What about you? How would you spend a perfect weekend?

A Work In Progress

DSC01581“This is a work in progress, a process of uncovering our natural openness, uncovering our natural intelligence and warmth. I have discovered, just as my teachers always told me, that we already have what we need. The wisdom, the strength, the confidence, the awakened heart and mind are always accessible, here, now, always. We are just uncovering them. We are rediscovering them. We’re not inventing them or importing them from somewhere else. They’re here. That’s why when we feel caught in darkness, suddenly the clouds can part. Out of nowhere we cheer up or relax or experience the vastness of our minds. No one else gives this to you. People will support you and help you with teachings and practices, as they have supported and helped me, but you yourself experience your unlimited potential.”

Pema Chodron, Freeing Ourselves from Old Habits and Fears

I’ve been rolling along working on my memoir for the past couple of weeks with little difficulty. Words have been flowing like a mountain stream spilling over its banks with snow melt. I’m more sure than ever about the structure of my story and where I’m going with it. It’s about my relationship with my mother, and how being her caretaker during the last seven years of her life forced me to take a closer look at my own life and how I’m living it.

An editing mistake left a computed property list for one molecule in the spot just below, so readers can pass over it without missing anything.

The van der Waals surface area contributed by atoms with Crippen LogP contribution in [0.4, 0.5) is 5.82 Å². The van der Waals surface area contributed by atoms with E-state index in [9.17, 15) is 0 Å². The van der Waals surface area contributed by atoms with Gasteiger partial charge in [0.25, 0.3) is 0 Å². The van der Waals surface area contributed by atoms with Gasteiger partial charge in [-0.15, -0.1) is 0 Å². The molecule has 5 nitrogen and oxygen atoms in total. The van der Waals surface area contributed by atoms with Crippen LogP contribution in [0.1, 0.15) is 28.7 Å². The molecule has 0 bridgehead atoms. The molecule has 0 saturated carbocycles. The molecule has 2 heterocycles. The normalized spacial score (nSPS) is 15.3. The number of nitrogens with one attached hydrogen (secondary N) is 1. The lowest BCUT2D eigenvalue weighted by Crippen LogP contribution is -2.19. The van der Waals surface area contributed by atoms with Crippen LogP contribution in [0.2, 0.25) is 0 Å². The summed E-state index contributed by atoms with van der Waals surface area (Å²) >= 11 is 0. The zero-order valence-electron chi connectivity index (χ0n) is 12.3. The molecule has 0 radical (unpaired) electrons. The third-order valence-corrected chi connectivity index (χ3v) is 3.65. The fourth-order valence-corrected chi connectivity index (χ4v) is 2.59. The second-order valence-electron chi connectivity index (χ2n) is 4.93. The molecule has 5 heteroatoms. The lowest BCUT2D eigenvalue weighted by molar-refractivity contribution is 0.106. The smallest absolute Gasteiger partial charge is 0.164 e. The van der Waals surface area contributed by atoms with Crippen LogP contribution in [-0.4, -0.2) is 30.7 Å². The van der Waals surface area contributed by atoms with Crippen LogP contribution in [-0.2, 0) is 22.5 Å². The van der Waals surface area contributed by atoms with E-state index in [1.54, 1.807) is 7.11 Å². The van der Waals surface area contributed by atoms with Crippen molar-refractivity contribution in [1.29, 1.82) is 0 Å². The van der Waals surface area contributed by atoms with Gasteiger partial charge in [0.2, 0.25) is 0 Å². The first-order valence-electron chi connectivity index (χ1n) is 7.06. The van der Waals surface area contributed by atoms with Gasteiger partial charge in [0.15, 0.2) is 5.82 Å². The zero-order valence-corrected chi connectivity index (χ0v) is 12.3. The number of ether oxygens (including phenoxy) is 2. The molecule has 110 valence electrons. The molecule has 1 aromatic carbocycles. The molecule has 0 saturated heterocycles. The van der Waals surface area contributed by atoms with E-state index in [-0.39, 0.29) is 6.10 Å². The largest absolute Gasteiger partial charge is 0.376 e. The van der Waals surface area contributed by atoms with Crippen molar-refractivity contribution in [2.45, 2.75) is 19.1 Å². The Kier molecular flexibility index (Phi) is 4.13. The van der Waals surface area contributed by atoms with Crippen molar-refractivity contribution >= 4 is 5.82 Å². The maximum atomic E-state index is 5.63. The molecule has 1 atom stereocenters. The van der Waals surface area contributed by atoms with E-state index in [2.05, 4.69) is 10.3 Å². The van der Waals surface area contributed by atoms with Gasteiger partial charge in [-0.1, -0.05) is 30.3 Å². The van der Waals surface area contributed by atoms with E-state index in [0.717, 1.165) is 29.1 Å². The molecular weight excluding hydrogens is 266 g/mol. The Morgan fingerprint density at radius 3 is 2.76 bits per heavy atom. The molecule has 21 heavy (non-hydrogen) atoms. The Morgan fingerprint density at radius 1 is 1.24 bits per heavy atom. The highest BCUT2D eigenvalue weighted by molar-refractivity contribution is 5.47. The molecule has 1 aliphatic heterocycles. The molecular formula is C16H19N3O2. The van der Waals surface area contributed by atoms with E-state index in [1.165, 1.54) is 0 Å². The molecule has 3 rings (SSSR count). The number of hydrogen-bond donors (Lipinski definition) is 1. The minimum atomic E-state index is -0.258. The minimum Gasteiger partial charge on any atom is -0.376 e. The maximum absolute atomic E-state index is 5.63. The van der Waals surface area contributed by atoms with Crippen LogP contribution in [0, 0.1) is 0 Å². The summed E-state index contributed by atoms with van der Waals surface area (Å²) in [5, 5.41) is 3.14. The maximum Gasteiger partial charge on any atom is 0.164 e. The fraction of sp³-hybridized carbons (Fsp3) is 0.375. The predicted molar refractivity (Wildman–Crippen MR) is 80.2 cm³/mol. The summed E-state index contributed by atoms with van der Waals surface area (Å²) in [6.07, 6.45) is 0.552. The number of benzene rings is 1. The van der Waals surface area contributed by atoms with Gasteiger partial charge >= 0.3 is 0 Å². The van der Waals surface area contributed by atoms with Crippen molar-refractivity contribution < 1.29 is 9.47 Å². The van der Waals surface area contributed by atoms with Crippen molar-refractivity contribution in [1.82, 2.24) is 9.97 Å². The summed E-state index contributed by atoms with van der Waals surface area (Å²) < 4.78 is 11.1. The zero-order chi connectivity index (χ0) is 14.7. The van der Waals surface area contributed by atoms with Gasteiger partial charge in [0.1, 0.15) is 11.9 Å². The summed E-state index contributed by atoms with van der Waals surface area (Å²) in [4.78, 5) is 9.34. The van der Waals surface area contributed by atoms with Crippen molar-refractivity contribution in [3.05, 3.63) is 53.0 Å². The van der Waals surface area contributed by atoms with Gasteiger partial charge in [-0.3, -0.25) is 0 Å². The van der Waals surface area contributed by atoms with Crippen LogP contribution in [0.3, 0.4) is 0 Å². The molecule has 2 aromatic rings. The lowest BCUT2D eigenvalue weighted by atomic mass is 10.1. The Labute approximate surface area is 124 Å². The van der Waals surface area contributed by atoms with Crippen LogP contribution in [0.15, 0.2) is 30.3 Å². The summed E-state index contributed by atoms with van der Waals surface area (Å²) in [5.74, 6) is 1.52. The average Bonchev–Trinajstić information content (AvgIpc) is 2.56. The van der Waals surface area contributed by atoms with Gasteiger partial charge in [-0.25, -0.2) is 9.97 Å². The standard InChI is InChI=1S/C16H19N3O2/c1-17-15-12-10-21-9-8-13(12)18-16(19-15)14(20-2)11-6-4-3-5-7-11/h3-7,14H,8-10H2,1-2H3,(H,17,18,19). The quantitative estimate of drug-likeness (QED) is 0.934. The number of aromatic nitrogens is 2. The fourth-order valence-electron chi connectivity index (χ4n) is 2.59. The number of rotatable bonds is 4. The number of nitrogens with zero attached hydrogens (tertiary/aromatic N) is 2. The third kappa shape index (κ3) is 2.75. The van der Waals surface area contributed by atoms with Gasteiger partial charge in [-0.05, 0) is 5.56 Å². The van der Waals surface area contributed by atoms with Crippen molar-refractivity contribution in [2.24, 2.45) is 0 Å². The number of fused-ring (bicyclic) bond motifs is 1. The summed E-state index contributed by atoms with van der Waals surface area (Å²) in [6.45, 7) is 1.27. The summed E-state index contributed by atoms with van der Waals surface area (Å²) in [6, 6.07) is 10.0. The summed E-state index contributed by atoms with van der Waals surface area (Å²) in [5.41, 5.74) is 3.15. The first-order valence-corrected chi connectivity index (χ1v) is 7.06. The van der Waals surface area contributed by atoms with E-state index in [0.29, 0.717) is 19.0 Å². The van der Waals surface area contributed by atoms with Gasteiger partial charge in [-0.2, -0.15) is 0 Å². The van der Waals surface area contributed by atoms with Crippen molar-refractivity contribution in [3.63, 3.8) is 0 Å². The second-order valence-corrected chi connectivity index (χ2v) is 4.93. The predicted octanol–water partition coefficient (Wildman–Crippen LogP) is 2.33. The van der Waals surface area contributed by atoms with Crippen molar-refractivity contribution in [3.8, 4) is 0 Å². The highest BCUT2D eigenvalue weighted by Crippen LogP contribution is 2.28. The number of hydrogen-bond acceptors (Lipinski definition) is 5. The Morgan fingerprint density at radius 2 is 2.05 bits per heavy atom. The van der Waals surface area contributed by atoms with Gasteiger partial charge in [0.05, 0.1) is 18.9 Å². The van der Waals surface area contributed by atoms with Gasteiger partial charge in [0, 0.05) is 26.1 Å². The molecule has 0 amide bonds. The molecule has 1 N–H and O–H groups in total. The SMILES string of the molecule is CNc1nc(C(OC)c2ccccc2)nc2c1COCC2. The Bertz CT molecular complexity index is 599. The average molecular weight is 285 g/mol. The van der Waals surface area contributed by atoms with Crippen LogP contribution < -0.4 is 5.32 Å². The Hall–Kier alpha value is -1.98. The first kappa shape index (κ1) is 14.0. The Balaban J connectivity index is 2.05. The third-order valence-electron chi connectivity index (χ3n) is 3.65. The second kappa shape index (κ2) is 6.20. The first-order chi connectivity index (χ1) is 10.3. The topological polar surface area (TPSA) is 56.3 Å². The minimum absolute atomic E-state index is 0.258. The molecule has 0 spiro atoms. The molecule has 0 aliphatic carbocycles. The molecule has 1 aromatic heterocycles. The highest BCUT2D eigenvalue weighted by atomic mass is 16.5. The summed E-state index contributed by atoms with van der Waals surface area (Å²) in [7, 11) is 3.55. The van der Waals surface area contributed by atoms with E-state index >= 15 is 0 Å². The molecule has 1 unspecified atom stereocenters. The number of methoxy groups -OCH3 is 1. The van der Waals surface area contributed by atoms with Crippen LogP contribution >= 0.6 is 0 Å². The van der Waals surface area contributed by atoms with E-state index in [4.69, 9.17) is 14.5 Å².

Two days ago, starting on the seventh chapter, I hit a brick wall and was stopped in my tracks.  I sat in front of the computer for several hours for two days, typed in a couple of paragraphs and immediately trashed them.

I was feeling pretty bummed out about it, because I’ve set myself a goal of having a finished draft of the book in nine months. I did what I too often do … immediately started worrying and beating up on myself, fearing I’d begin getting behind and never make my September first deadline. Then I started calling myself names for being worried and giving myself so much grief. It’s the kind of thing that can just go around and around in circles until I throw up my hands and consider eating a pint of ice cream and/or several bars of delicious dark chocolate.

I was trying to write about a particularly difficult time in my life, which I apparently blocked off with several layers of cinder blocks and three or four layers of concrete. I could remember the time period, but could not find the words to describe how I felt and what it was that had made it so difficult.

I decided I’d go back through my journals and reread a few to try to figure it out what I was missing. But they are stashed in a storage bin we rent, way across town. Working around other appointments and warnings of a major snowstorm heading our way, I stopped and picked up a box of journals dated with the two years I was trying to recall. When I got home I realized I had mislabeled the box and those dear, yellowing journals were not the ones I needed.